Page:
Söderblom may have also felt that it was important to have an official Swedish representative in place in Hungary to drive the search for the other members of the Swedish Legation, Budapest, who were missing at the time. Clearly, Söderblom’s concern about Wallenberg’s status did not last long and his attitude towards Raoul Wallenberg would change sharply once he met with Wallenberg’s colleagues in Moscow on April 13, 1945, on their way to Stockholm. Following that meeting, on April 14, in a cable to Stockholm, he accused Wallenberg of having secretly „sneaked over, on his own initiative, to the Russians“. He also refused to undertake any further steps with the Soviet authorities to clarify Wallenberg’s whereabouts until the Swedish Ministry in Stockholm had had an opportunity to hear the information Wallenberg’s colleagues were able to provide.
Two main questions arise from the foregoing: What could possibly motivate Wallenberg to „sneak over“ to the Soviet forces? And what did the members of the Swedish Legation in Budapest tell Söderblom about Raoul Wallenberg that had made Söderblom so concerned?
It appears quite clear that the accusation of Wallenberg having proceeded on his own accord, without permission, came from one of his own colleagues. During his private meeting with Söderblom in Moscow, the Swedish Minister Ivar Danielsson obviously did not contradict the impression that Wallenberg had acted in an unauthorized manner by directly contacting Soviet officials. Danielsson definitely knew better because, according to the account Per Anger gave to Swedish officials after his return to Stockholm in April 1945, Danielsson had told Wallenberg personally during their last meeting that he was free to establish contact with Soviet representatives, if he felt his situation became untenable.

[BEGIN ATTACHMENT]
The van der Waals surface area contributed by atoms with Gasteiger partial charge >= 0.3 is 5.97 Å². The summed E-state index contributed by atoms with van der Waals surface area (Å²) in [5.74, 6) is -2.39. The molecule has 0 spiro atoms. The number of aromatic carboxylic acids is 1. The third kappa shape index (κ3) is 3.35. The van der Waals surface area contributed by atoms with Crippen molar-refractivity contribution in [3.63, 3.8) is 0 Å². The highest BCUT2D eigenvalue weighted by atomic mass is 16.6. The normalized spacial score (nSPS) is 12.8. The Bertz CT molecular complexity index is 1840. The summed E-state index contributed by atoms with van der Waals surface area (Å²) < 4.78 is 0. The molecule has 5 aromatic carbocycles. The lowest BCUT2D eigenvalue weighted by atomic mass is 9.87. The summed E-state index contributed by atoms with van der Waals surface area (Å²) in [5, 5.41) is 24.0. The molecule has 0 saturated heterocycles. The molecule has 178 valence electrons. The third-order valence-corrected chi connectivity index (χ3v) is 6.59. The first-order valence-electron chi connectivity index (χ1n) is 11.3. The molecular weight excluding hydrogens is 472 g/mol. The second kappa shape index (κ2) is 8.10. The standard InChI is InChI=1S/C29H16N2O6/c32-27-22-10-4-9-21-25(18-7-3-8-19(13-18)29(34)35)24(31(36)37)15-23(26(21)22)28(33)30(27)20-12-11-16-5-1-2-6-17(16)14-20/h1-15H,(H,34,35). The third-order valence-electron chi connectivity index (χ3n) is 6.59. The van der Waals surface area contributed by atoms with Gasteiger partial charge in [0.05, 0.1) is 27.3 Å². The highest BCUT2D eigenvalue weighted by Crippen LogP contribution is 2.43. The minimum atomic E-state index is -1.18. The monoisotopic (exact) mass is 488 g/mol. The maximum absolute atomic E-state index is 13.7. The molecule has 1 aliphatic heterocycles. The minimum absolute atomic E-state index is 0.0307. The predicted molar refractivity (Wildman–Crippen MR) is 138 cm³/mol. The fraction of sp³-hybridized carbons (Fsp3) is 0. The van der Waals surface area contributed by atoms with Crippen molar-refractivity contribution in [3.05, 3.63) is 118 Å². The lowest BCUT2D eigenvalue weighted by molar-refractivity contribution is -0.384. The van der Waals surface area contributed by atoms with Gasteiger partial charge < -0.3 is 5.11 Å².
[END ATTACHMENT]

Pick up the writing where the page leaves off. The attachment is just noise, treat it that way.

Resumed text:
Yet, apparently rumors persisted within the Swedish Ministry of Foreign Affairs well into the early 1950s that Wallenberg had repeatedly snubbed authority. His colleagues in Budapest described him as „dumb-daring“ and having acted in an „extremely selfish“ manner. The Swedish historian Bengt Jangfeldt has suggested that these claims were possibly linked to Raoul Wallenberg supposedly taking charge of a certain amount of gold and other valuables, without obtaining prior permission, before his departure from Budapest. These items had been stored at the Swedish Legation on behalf of persecuted Jews. There currently exists no clear evidence for this claim.